- 28 second experiment showed that the subgroup of children with MRD who had shown persistent reading comprehension difficulties (86% of the original group) performed significantly below the reading comprehension-age matched group on oral narrative comprehension but not on the macrostructure measure of oral narrative ability (i.e., story quality). Furthermore, microstructure analyses of the oral narrative language samples revealed that the children with MRD performed much like their younger reading comprehension-age matched peers with typical development. These findings are summarized and their implications discussed, in turn. The finding that the children with MRD performed significantly below the reading comprehension-age matched control group of children on the oral narrative comprehension measure indicates a specific oral narrative comprehension deficit. It suggests that the children with MRD may have problems forming an accurate mental model of the situation described in the story. As Bishop described (1997, p. 169) “information that is not integrated into a mental model is much more fragile and prone to be forgotten”, resulting in poor identification and/or memory of the underlying structural elements of the story (e.g., setting, characters, problem, and resolution). Although these difficulties in oral narrative comprehension experienced by the children with MRD could be the result of limited exposure to text, this seems unlikely for two reasons. First, it seems doubtful that the children in the RMTD control group, who are on average two years younger than the children in the MRD group, would have had more exposure to print. Second, the RMTD group and the MRD groups demonstrated similar word reading ability and previous research has shown strong links between word reading ability and exposure to print (see Cain, Oakhill, & Bryant, 2000, for a discussion on this topic). When investigating the story retellings at macrostructure level, results indicated that the children with MRD performed at a similar level compared to their reading comprehension-age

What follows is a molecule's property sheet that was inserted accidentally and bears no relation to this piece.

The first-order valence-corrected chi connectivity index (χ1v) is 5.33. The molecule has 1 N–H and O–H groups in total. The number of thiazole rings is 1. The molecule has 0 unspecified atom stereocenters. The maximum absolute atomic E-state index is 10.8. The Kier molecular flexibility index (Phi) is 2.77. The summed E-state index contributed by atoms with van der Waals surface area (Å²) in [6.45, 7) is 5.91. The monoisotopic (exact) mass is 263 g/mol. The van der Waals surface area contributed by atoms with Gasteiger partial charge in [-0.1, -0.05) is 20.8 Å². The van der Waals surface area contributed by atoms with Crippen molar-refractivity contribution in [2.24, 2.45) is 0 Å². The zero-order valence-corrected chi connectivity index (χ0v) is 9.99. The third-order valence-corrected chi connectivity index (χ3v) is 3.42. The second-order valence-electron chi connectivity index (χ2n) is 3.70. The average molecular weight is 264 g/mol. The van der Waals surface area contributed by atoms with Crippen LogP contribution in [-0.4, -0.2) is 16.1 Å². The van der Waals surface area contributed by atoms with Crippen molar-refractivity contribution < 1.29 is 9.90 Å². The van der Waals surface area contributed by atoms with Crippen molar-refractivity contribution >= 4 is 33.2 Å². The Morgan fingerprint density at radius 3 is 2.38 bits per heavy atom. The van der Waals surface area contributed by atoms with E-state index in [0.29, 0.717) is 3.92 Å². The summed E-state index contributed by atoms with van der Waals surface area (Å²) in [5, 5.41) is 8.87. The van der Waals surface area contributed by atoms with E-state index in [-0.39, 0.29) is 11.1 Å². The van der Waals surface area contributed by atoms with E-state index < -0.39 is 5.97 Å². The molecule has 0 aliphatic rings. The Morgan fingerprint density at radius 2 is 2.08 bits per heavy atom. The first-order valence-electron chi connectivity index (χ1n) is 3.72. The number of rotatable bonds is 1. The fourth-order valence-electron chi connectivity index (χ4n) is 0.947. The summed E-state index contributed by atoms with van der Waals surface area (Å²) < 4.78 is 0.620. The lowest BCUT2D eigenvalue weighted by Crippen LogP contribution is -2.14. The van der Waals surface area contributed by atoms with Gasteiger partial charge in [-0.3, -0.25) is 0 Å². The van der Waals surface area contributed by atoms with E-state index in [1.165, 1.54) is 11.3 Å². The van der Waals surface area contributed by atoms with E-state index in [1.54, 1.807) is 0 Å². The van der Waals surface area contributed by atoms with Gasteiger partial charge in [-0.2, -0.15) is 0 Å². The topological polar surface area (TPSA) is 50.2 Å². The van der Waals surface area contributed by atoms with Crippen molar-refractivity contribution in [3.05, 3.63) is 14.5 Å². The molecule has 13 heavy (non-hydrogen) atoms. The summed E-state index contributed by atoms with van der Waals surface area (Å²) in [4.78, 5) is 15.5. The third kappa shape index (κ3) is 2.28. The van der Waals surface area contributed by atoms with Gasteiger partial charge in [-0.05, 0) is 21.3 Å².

- 29 matched peers. This was unexpected in view of the poor readers’ weak oral narrative comprehension performance. That is, inferior performance in understanding the story compared to the younger RMTD group could be expected to lead to inferior performance in retelling the same story. The methodology used in the story comprehension task may account for this unexpected finding. The opportunity to listen to the story a second time and the provision of the correct answer to the story comprehension questions may have provided the extra support needed for the poor readers to reach the level of the young typical readers (see also Cain & Oakhill, 1996). Further research is needed to explore methods that enhance the story retelling performance of children with reading disability. The microstructure analyses of the oral narrative language samples revealed that the poor readers performed much like their younger reading comprehension-age matched peers with typical development, suggesting a pattern of language delay. The only oral narrative language measure that failed to show sensitivity to age or reading ability profile was the grammatical accuracy measure, suggesting that the children with MRD employed in this study did not show specific morpho-syntactic deficits as have been reported in oral narrative development of children with language impairment (Fey et al., 2004). Rather, the oral narratives of the poor readers in this study were characterized by relatively short but grammatically correct sentences. Implications, limitations, and future research The present study investigated oral narrative ability in a group of poor readers who demonstrated a mixed reading disability using a classification system based on the Simple View of Reading (Gough & Tunmer, 1986). The results from this study underline the importance of conducting a comprehensive oral language assessment in this group of poor